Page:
Movie ••• Picture •••½ Sound •••• Extras •••
Is America still not ready for a movie that addresses the war in Iraq? Seems so: Like the spate of topical films that came before it, Stop-Loss failed to connect with audiences. In this case, at least, it's not difficult to understand why.

Directing (and co-writing) her first feature since 1999's Boys Don't Cry, Kimberly Peirce certainly has her heart in the right place, spotlighting the travails of soldiers (temporarily) returned home to Texas. But she focuses so obsessively on making a movie from their point of view, she fails to generate the kind of story-based drama that makes for a great film. Stop-Loss may be an important work, but it's not a particularly powerful one, especially given the subject matter.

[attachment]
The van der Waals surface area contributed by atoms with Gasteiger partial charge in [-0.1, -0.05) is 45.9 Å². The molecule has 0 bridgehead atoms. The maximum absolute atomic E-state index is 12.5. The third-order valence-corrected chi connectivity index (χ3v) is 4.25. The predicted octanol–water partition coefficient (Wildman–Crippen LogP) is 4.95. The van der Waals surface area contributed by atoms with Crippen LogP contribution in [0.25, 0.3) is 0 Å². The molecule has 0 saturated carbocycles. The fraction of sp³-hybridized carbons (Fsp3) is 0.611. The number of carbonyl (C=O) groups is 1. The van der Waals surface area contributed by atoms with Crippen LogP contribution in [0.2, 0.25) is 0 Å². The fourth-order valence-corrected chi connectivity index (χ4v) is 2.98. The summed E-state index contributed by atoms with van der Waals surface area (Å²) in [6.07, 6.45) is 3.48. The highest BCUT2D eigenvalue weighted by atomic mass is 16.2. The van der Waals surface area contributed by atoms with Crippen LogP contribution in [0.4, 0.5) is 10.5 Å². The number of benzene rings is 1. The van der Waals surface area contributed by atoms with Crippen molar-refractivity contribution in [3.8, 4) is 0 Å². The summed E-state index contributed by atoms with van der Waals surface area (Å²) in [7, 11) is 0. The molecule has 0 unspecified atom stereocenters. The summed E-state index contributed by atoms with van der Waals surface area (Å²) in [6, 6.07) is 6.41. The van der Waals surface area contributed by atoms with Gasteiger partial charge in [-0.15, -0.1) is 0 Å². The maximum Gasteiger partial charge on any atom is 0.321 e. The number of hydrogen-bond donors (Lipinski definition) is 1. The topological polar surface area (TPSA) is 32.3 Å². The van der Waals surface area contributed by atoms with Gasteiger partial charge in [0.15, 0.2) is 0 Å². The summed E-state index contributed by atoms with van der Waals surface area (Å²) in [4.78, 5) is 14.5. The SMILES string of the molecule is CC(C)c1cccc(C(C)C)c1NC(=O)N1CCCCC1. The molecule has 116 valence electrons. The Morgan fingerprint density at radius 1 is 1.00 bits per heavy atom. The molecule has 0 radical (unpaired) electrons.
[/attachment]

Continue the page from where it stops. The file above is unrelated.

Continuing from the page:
Image quality on DVD is uniformly sharp and vivid, drawing a nice contrast between the simulated soldier-shot footage and the movie proper. The Dolby Digital 5.1 sound is even better, with dynamic directional cues ratcheting up the tension in the action scenes. A 20-minute making-of documentary illuminates the real-life inspirations for the film, while Peirce's commentary with co-writer Mark Richard offers scene-specific detail on cinematic technique. A brief segment shows how hard the actors worked at their very own boot camp, but 18 minutes of deleted scenes (with optional commentary) merely illustrate why the scenes were ultimately left out.